JTF (just the facts): A total of 13 large scale color images, framed in white and mounted with no mat, and hung in the entry and the main gallery space broken up by two smaller dividing walls. The works are unique Ilfochrome prints, ranging in size from 48×48 to 48×88 (or reverse). The images were taken between 2011 and 2013. A thin catalog of the show is available from the gallery. (Installation shots at right.)
Comments/Context: As the summer is now upon us, our local movie theaters are starting to fill up with usual crop of big budget blockbusters, those warm weather benchmarks of broad based American culture. If this year’s calendar is any guide, it looks to be another season of massive explosions, car chases, smashes and crashes, a continuous assault on our senses with ever increasing pace and intensity. From the perspective of these offerings, it seems we all long to be 13 year old boys, caught in a video game populated by superheroes and obvious bad guys.
With this kind of contemporary story telling as a backdrop, Richard Learoyd’s camera obscura portraits feel like outright rebellion, a blatant, unrepentant reversal of priorities. They are consciously slow, our frenetic lives paused for a moment, that pause stretched and extended until our blunted awareness becomes sharp again. His portraits and still lifes are hurricanes of stillness, where the enveloping silence allows us to quiet ourselves down and really look. The pictures reveal themselves in delicate increments, where the luminosity of skin, the texture of hair, and the purity of curvature add up to personal uniqueness, and where tiny imperfections are the emblems of personality.
In many of Learoyd’s previous portraits, his subjects typically stood alone in a cone of light, posed in a kind of dead-eyed numbness, lost in a reverie of mute introspective solitude. In these most recent works, the sitters offer a little more subtle expression and a little more uneasy tension. Agnes sits draped in a luxurious dark brown fur, her tangle of hair swirled into loose elegance, her lips a hint of dark red; but her expression isn’t blank like before – it mixes a hint of weary glamour with an undercurrent of hard resolve, making her all the more mysterious.
Learoyd’s nudes are more intricately posed this time as well. Vanessa hangs gracefully with one arm in the air, her right arm gently crossed over, resting near a bruise on her left leg. Tiny Phie stands in stockings, leaning against the edge of a table, her thin frame pulled tight in a slight twist, her ribs unsettlingly revealed under her skin. And Vanessa lies on the same table, covered in diaphanous black cotton and turned away, her right arm crossed back over her chest. In each case, Learoyd has gone further than simple standing bodies, giving us more to hold onto.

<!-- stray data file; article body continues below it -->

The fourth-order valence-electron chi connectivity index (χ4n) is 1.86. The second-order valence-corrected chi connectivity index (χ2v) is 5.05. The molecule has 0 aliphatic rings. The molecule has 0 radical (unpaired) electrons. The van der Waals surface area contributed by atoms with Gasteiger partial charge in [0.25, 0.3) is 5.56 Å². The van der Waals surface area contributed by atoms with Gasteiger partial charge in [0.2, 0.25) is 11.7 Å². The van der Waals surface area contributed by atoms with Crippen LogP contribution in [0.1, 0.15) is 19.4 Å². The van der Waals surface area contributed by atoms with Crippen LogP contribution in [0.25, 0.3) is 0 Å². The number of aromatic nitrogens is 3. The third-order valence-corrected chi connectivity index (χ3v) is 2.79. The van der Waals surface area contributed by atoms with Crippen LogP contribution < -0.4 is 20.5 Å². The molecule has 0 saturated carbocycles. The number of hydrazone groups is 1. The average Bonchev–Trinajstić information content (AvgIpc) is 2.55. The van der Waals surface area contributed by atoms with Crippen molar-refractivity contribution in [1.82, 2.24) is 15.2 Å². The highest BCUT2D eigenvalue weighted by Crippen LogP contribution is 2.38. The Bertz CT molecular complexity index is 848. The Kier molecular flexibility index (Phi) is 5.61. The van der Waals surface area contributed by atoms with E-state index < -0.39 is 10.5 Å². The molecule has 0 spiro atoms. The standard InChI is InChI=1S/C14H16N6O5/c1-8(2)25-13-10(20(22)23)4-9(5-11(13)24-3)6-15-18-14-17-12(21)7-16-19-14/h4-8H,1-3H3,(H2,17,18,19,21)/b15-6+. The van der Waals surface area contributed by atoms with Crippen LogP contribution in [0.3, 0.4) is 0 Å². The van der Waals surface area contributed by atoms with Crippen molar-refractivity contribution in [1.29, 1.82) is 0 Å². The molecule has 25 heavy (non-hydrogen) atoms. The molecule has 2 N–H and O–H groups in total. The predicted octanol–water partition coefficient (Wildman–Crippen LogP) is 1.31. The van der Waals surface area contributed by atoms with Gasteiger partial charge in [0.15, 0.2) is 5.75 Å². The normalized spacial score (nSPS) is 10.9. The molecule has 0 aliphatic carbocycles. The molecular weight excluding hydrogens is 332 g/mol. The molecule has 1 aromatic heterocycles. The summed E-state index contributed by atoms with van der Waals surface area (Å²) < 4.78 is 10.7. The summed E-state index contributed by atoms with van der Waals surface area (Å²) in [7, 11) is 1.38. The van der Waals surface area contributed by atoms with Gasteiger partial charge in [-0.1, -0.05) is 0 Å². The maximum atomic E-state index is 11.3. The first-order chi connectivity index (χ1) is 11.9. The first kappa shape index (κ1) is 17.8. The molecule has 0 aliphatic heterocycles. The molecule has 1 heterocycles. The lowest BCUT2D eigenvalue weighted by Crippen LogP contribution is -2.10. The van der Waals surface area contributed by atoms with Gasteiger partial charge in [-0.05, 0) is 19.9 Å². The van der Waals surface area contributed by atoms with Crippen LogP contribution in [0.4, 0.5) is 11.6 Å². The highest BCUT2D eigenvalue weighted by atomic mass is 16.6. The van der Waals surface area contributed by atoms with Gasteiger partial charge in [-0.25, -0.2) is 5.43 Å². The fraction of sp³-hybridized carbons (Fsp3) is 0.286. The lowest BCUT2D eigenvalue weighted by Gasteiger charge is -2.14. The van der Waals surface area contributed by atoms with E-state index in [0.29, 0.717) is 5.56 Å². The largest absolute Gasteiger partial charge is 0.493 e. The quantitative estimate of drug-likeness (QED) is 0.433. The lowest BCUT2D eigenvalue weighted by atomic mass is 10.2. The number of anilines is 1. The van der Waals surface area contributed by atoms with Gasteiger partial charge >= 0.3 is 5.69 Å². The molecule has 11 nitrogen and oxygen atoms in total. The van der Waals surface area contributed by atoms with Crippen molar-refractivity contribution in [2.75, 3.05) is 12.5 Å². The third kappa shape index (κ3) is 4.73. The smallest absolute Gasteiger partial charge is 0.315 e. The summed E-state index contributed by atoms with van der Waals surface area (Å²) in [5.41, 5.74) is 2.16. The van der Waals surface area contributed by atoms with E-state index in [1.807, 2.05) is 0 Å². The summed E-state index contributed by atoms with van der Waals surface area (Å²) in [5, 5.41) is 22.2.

While Learoyd’s earlier still lifes generally left me cold, I think this newest group is much stronger. Strung up and trussed like Araki bondage nudes, his flamingos and rabbits hang with limp tragedy, the spread of a wing or the line of a drooping neck becoming a kind of lifeless dance. His severed horse’s head goes further, mixing the perfection of the tight depth of field with the revulsion of the dripping blood, finding a balance that is grotesquely engaging.
I think Learoyd has often run the very real danger of falling into the “stone faced girl looking over her shoulder” cliché which is all too prevalent in contemporary photography; some of his earlier portraits were too haltingly deadpan for me. Luckily, his technique is undeniably innovative and it has consistently produced glorious light and staggering detail. But on their own, even these aren’t enough to make durable photographs. This show is evidence that his mastery of his process has begun to open up new creative avenues. An evolving sense of composition and a willingness to explore nuances of emotion and expression are both on view here, making both the nudes and the still lifes more fresh and compelling. Learoyd is continually paring the portrait form down to its essences, and when he gets it just right, his pictures suck us into their astonishing private world, focusing our easily distracted attention and centering us on the overlooked subtleties of individuals. They offer a look at unadorned quiet beauty that we have often forgotten could actually be real.
Collector’s POV: The works in this show are priced between $65000 and $80000, based on size. This represents a steady step up from his last show at the gallery in the fall of 2011. Learoyd’s prints have very little secondary market history at this point, so gallery retail is likely the best/only option for those collectors interested in following up.